"The best advice that I can suggest to a new student is to investigate yourself and understand what you want to communicate. Take advantage of this global moment of pause to research, look for people that speak your same poetic language and that can inspire you." - Jo Fetto.
BA (Hons) Fashion Photography Class of 2020 graduate, Jo Fetto, has released a book detailing their final project 'Be My Nest,' We caught up with Jo to find out more about the story behind the photographs. View the book and follow Jo on social media.
Tell us about yourself. What do you stand for? What do you represent through your practice?
Ciao, my name is Jo and I am 21 years old Naples-born visual artist. I graduated this year in BA course Fashion Photography at LCF. Since I started the course I always approach my camera as a third eye, documenting whatever was going on around me: from my friends, to my homes (both in Italy and in London), the party I was going and the community I was sharing all these moments with. I always felt like the adventures and experiences I was living were extraordinary meaningful and emotional to me, and I always wanted to immortalize them.
I guess my practice is strongly affected by my sensitivity and consequently vulnerability. I want to celebrate the oddity of my daily life and my friends. Something that I believe is accessible to see for everyone, if only we allow ourselves to be sensitive enough. Also in relation to the fashion image, I try to portrait my subjects for the way they are , enhancing their sexuality and queerness. These characteristics sometimes are hidden and repressed because the pressure that heteronormativity exercises on all of us. For this reason my images are loud and colourful, so to subvert the power relationships we got constricted to, freeing our own bodies, genders and beauties.
Tell us about the book – why did you decide to showcase your work in this way? What can the readers expect?
When I was working on Be My Nest, I was constantly thinking on the best way to represent and support this intimate exchange of my experiences and memories. I decided to approach the photobook as medium, personalising it with a velvet hardcover that could enhance the feeling of touch, and consequently the experience. Throughout the book, the reader is kindly invited into my world: from my families to my friends and relationship; from Naples to Delhi, the book is a window to my dimension, exploring my own identity and the queer community I am part of. Thus, the layout is made in a way that my investigation is not linear and chronological, whereas the pages go according to rhythm, colours and association: in some spreads the logic behind the sequences is more clear than others, I invite the reader to catch the assonances/dissonances between the images.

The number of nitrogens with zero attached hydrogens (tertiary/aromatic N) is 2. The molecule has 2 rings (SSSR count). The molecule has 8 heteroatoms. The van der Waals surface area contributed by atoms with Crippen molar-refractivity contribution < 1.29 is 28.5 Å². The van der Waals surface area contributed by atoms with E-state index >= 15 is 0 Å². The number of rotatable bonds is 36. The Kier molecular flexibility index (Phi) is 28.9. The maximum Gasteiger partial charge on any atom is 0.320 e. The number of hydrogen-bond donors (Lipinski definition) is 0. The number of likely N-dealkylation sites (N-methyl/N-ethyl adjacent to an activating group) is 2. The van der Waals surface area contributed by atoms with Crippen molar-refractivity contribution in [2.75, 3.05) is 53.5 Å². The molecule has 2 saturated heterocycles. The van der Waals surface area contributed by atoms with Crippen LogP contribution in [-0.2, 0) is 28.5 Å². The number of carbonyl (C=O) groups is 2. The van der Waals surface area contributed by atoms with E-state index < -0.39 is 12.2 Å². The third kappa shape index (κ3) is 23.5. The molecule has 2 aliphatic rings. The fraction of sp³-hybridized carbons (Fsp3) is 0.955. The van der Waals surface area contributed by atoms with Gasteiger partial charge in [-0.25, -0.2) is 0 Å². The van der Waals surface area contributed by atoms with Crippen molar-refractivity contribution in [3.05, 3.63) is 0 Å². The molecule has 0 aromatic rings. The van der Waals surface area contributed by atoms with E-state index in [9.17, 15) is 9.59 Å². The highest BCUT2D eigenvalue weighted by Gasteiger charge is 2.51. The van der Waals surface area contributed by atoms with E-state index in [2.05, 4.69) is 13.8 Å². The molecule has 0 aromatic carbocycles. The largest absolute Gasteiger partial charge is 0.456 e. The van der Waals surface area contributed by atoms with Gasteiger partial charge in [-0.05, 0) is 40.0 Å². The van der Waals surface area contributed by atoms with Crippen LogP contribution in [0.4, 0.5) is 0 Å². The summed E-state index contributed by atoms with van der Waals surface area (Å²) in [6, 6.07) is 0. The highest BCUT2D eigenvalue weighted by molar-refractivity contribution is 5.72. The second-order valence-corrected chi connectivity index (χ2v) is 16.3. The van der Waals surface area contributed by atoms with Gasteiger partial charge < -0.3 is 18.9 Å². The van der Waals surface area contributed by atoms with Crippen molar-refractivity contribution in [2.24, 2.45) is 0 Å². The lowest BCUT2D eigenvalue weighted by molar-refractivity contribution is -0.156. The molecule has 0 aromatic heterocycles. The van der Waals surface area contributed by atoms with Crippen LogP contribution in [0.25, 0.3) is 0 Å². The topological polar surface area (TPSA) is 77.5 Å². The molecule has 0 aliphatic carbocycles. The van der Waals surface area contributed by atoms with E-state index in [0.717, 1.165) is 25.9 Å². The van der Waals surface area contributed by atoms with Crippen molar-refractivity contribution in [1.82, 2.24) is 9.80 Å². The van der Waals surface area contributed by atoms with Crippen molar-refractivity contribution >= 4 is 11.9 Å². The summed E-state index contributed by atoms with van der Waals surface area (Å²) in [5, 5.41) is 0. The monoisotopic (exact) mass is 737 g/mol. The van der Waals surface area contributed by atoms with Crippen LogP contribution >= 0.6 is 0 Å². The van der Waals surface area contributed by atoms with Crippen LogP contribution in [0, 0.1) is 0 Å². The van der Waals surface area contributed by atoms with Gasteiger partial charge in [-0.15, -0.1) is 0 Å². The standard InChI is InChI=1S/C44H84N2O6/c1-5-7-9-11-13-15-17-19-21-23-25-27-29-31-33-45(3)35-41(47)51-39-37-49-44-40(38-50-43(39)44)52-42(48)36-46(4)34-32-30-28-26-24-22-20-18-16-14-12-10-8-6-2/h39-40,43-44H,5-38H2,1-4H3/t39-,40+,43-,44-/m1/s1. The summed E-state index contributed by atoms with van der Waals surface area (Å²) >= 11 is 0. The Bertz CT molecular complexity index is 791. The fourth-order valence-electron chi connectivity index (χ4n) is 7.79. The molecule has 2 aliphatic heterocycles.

As creatives, we often find it difficult to ensure our work is perceived in the way we hope. How do you explore sometimes sensitive subjects in your field?
I believe that images and visuals can be taken in account with and without the background of the author. Images can be interpreted according to the context and time the audience received it. Thus concerns that as image maker, I cannot expect that my work would be always considered accordingly to my thought behind. For this reason I try to construct my images with symbols and elements that could eventually guide the audience into a narrative. However it is not possible to guarantee that our audience would always get what it is going on, and that’s exciting too.
After graduating through such a turbulent year, what are your plans for life after LCF?
Giiirl, 2020 has been mad! It has been no-stop working year, first for my graduation and then for the making of Be My Nest. My post LCF plan was indeed to publish my first book and debut fully with something that could embrace and explain my body of work, as photographer/visual artist. As I had been working as freelance photographer during my degree course, now I have finally the chance to focus my practice fully on my own needs and challenges. I guess the lockdown months definitely built confidence in relation of where I want to go with my art and who I want to be .
What would your advice be to the new student cohort joining BA Fashion Photography this year?
When I first started Fashion Photography I knew nothing about fashion communication and the fashion matter in general. LCF and UAL faculties (libraries and studios) opened up a world to me and I will be forever grateful about it. The best advice that I can suggest to a new student is to investigate yourself and understand what you want to communicate. Take advantage of this global moment of pause to research, look for people that speak your same poetic language and that can inspire you. Love someone else’s work to the point of being jealous and find your strengths in your photography by looking back to your images. They are always reflection of our interiority.